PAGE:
international yes or no? is the dead horse that's been beaten over and over again especially on bogleheads

            there are reasonable arguments on both sides, you just have to make your own informed decision

            recommend reading Vanguard's white paper https://www.vanguard.com/pdf/ISGGEB.pdf

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            • #7
              After this COVID mess is over, I suspect the rest of the world will be harder hit than the US and thus the expected returns as things improve could outpace the US as well. But you know what they say about predictions, particularly ones about the future...

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              • #8
                https://www.whitecoatinvestor.com/fo...veloped-assets

                I'm with you, OwnSalad. Since 1998, the trend toward global diversification continues to diminish. The US markets have outperformed developed internationals for 20 years. The Callan chart fools one into seeing trivial dispersions as some equalizing balance. John Bogle was right.

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                • #9
                  Probably some Japanese investors in the 1980's were thinking the same thing.

                  On the one hand this question is rhetorical. On the other hand, there's a slight opening for a legitimate answer. I don't have a good answer to satisfy people on this board who are likely smarter than me. Let me answer with another possible rhetorical question. Should everyone in the world with internet access just open an online brokerage account and just invest total US stock market?

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                  • #10
                    I appreciate all of your input. Up until recently I have gone the 1/3, 1/3, 1/3 split of Vanguard Total US stock, Total International Stock, and Total US Bond. So I cant even say that I only invest in US equities. I've been reading a lot of the Boglehead guides, and John Bogle books lately, and was wondering why others felt the need to. Diversification is a completely legitimate case to argue.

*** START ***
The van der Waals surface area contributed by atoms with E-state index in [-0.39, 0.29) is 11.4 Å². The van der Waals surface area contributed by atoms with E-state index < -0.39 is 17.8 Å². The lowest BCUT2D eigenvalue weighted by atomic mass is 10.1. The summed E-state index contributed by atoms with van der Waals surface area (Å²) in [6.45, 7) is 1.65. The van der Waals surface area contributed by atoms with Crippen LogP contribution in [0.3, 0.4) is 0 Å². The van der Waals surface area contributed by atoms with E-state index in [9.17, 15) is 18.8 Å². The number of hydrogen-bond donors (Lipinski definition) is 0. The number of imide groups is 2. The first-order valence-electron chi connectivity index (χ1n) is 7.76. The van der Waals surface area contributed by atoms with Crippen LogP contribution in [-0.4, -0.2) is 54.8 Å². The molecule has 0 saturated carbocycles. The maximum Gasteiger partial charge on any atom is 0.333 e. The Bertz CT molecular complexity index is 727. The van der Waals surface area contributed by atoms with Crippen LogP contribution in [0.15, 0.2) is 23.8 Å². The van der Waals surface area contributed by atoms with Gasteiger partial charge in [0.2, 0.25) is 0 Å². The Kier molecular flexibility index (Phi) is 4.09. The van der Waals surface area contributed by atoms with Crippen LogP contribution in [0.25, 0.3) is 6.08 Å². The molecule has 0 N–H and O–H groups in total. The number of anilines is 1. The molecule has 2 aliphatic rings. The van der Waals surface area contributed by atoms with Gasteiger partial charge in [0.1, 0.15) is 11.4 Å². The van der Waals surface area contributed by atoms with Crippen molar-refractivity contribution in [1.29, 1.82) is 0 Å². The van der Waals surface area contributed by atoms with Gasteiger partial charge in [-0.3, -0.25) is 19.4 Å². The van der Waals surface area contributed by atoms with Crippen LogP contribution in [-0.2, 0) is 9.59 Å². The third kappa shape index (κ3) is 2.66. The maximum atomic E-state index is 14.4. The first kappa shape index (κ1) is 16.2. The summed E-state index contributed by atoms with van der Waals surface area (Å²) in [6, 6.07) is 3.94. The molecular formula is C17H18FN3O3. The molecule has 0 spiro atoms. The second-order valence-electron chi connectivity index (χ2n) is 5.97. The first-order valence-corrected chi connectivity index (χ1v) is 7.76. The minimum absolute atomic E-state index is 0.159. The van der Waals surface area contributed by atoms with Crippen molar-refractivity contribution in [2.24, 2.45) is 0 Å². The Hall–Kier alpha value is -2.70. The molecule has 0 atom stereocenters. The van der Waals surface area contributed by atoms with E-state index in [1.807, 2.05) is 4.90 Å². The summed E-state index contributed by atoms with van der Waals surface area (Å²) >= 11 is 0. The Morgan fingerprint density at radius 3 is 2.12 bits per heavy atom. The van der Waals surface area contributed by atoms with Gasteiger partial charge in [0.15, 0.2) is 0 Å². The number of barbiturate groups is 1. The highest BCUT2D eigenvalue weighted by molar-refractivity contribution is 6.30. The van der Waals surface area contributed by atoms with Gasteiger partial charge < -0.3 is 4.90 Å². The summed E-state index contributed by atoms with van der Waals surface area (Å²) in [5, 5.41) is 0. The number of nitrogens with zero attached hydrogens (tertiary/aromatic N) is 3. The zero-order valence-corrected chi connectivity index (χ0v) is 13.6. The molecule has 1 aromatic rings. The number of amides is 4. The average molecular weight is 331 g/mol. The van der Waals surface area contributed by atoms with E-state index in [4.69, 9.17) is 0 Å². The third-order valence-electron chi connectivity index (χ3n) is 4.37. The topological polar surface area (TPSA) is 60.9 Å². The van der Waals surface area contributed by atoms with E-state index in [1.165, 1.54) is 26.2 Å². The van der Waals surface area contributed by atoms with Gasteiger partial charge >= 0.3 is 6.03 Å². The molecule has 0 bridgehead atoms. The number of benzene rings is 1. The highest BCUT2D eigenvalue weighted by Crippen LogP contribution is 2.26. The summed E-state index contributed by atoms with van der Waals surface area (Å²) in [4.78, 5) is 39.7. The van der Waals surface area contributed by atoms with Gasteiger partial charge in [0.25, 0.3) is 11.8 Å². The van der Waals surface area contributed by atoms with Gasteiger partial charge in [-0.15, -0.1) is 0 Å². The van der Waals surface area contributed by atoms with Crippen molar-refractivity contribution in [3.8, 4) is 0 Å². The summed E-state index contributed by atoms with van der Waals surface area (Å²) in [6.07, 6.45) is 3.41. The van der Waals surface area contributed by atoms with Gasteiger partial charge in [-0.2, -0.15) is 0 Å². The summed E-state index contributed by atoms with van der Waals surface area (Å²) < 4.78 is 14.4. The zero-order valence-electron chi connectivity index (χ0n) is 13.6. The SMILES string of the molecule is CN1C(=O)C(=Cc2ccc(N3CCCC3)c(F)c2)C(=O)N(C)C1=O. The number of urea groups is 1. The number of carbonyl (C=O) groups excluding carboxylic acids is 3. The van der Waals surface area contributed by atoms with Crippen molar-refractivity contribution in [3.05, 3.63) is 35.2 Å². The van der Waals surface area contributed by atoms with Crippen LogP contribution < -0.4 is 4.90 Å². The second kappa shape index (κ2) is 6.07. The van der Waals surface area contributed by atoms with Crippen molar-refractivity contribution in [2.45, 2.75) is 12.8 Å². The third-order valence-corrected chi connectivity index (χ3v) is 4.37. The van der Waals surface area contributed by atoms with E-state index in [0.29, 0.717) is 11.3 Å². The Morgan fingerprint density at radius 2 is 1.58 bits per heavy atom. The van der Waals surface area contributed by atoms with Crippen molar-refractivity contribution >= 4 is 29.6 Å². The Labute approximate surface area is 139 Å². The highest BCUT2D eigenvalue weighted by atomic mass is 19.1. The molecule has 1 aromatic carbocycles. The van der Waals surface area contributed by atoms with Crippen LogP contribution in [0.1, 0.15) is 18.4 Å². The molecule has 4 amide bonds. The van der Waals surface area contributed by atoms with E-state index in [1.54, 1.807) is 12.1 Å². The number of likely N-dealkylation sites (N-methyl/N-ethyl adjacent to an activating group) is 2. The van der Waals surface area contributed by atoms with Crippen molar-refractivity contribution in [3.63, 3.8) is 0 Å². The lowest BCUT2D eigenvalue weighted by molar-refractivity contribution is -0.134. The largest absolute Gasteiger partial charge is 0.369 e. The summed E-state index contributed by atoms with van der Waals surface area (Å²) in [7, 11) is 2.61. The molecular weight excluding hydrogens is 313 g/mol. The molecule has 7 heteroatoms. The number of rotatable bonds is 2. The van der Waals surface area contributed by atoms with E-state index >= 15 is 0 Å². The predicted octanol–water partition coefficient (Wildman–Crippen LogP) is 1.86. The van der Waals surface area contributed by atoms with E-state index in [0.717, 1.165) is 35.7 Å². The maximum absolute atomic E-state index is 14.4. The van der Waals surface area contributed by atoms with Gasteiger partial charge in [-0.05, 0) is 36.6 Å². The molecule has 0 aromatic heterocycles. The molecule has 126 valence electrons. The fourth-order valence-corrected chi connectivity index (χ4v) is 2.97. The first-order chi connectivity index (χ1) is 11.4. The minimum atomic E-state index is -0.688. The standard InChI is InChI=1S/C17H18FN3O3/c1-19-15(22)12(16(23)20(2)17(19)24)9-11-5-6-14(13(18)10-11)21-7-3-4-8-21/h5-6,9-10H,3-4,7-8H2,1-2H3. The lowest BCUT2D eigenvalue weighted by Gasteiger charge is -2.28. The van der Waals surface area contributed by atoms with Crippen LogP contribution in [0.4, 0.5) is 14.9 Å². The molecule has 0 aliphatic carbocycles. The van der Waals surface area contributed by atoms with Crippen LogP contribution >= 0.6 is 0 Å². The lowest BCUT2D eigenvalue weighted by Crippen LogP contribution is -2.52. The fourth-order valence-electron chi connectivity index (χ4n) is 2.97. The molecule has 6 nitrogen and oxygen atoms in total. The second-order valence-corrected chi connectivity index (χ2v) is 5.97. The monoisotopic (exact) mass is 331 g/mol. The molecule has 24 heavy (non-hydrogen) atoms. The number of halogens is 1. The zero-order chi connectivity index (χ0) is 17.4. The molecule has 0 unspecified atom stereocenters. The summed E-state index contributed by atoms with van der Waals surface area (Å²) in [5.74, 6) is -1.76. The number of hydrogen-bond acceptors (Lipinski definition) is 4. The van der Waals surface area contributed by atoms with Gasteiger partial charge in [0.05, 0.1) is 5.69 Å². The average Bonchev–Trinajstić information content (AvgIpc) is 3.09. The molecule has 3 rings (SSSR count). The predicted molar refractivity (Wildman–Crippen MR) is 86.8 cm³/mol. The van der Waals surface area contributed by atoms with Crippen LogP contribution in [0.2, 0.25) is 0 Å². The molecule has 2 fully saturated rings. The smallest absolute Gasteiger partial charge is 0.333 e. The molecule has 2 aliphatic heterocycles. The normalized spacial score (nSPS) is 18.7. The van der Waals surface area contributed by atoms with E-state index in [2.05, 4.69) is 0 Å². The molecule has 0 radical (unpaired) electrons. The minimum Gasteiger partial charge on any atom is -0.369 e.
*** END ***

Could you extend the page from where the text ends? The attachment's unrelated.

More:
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                    • #11
                      As some others have said, it's about diversification, because none of us can predict with any certainty what will happen. What has been true in the past might continue into the future, or it might end up up just the opposite, none of us knows for sure.

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                      • #12
                        I met with a fidelity FA a few years ago and he recommended that 90% of one's stock equity should be domestic. So I asked him if I were Australian, should I be 90% in Australia? He laughed, but wouldn't give an answer.

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                        • #13
                          I believe US equity market capitalization is like 52% with ROW comprising 48%. There are alot of really good international companies. IMO, some factors around performance disparity between US and non-US equity markets has to do with government level fiscal / monetary policy, business environment/policy at all levels, accounting regimes in blocks/countries, more use/comfort of debt in capital structure, and cultural differences in other societies with respect to equity. I hold international equity (VTIAX), though don't hold out significant hope it will outperforms the US anytime soon with some (relatively marginal) diversification benefit.